Opinion: Preparing For the Cadillac Tax

steve_honig_0514.jpgCould this tax destroy employer sponsored health care?

The so-called Cadillac tax, which takes effect in 2018, will impact employers who provide “rich” coverage with single premiums exceeding $10,200 or family premiums in excess of $27,500. 

Employers with any premium in excess of the limits will be taxed at a rate of 40 percent on the differential. The tax is an excise tax, so it’s not deductible as an expense and it does apply to both fully insured and self funded programs.

Some believe the tax was designed to dissuade employers from offering overly generous health benefits on a tax-favored basis. Others believe the tax was simply tacked onto the end of the bill as a means to provide a way to reconcile the cost of the PPACA as a revenue neutral bill.

Fundamentally, there are many in Congress who have wanted to rid our system of the tax deductible benefits of employer provided benefits that have existed since World War II. Many may recall the attack on FSAs and POP plans during the Clinton Administration.

Initial estimates by consulting firm Mercer place roughly one third of employers above the threshold by 2018 and suggest that number would increase to almost 60 percent by 2022. This growth in the excise tax is a direct result of the way the numbers are indexed each year.

PPACA requires that the base numbers of $10,200 and $27,500 use the general CPI inflation index + 1% added (+ 1% ends in 2020),estimated to run at 2-3% per year over the next five years and not the health care inflation index which has historically run at 9.5%. Assuming the base numbers index at a lower rate than the health care trend, eventually every employer would be subject to the tax.

This is not a popular tax with either party, but especially for the Democrats, with labor unions comprising a substantial part of their constituents. Government employees, teachers, and labor unions would all be impacted with a significant reduction in benefits as plan sponsors make benefit cuts to keep premiums below the tax threshold levels.

According to NJ Spotlight, it is estimated that county, municipal and school budgets would pay an extra $177 million in fees in 2018 and $258 million in fees by 2022. Of course, there is always the possibility of waivers as special interest groups continue to lobby.

Some could argue this tax will have a sweeping effect in the Northeast and West Coast, where health care costs and premiums are higher. Others say employers might intentionally avoid hiring older employees to reduce premiums.

It’s a big reason why independent budget scorekeepers think Obamacare won’t add to the deficit, and why the tax will be tough to repeal. The charge, which is projected to generate $87 billion over a decade, ramps up slowly, but is estimated to generate so much money that it cover the cost of providing insurance subsidies through the program’s exchanges. With the CLASS Act revenue eliminated along with the Medicare “Doc Fix,” this is going to be a difficult fight to get Congress to eliminate a tax that brings in so much revenue.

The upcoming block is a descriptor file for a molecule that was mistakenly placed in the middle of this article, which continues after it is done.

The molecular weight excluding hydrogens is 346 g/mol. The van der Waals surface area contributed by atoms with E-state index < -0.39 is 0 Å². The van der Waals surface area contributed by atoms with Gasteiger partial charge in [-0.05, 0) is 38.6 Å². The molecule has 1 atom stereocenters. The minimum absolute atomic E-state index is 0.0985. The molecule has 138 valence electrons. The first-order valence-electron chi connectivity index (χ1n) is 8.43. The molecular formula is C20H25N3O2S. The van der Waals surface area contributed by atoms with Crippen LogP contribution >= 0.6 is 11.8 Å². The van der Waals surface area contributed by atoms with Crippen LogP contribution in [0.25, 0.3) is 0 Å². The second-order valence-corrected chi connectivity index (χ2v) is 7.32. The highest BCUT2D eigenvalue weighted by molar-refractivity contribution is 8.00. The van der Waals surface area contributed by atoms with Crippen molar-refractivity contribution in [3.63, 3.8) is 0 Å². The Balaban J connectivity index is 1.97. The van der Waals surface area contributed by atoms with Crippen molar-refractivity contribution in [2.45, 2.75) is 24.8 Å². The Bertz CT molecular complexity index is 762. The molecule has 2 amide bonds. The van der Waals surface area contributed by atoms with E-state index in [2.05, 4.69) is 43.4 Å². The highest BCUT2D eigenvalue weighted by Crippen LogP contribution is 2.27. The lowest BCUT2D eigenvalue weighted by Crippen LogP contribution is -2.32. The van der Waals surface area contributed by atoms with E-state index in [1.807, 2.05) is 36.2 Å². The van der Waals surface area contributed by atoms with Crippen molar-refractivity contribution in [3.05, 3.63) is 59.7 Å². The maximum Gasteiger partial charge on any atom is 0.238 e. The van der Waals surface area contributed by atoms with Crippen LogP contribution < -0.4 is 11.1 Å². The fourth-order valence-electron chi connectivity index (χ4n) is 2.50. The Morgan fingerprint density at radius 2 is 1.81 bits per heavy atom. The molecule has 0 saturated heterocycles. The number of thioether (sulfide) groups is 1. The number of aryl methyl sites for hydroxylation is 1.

The tax goes beyond the basic cost of the traditional health plan. It includes dental, vision, certain supplemental insurance plans as well as the COBRA equivalent rate for HRAs, and employee and employer contributions for FSAs, and HSAs.

These supplements to high deductible coverage with lower premiums seem to be one of the few examples of controlling health care spending, yet they are included in the tax calculation as the bill is currently structured.

New Jersey, with the fourth highest health care costs in the country, is seeing carriers take a leadership role as they release alternative health plans that reward providers based upon outcomes and not simply based upon the amount of care provided.

At some point, when will employers say: “We can no longer afford to provide employer sponsored benefits. Here’s $5,000. Here’s the web site for the federal or state marketplace. Good luck.”

If the soothsayers predicted that this administration’s ultimate goal was to move to a single payer system, they probably looked at 2018 and saw the handwriting on the wall.

It’s not too late for us to demand our lawmakers resolve this issue, but the clock is ticking. It’s also perhaps the best incentive to have employer groups look at implementing a wellness program to drive down health care spending when the group is large enough to be experienced rated.

When consumers begin to understand the relationship between costs associated with bad behavior (25-75% of what we spend on healthcare is related to what we eat drink, and smoke) perhaps we can finally focus on a long-term solution to controlling costs.

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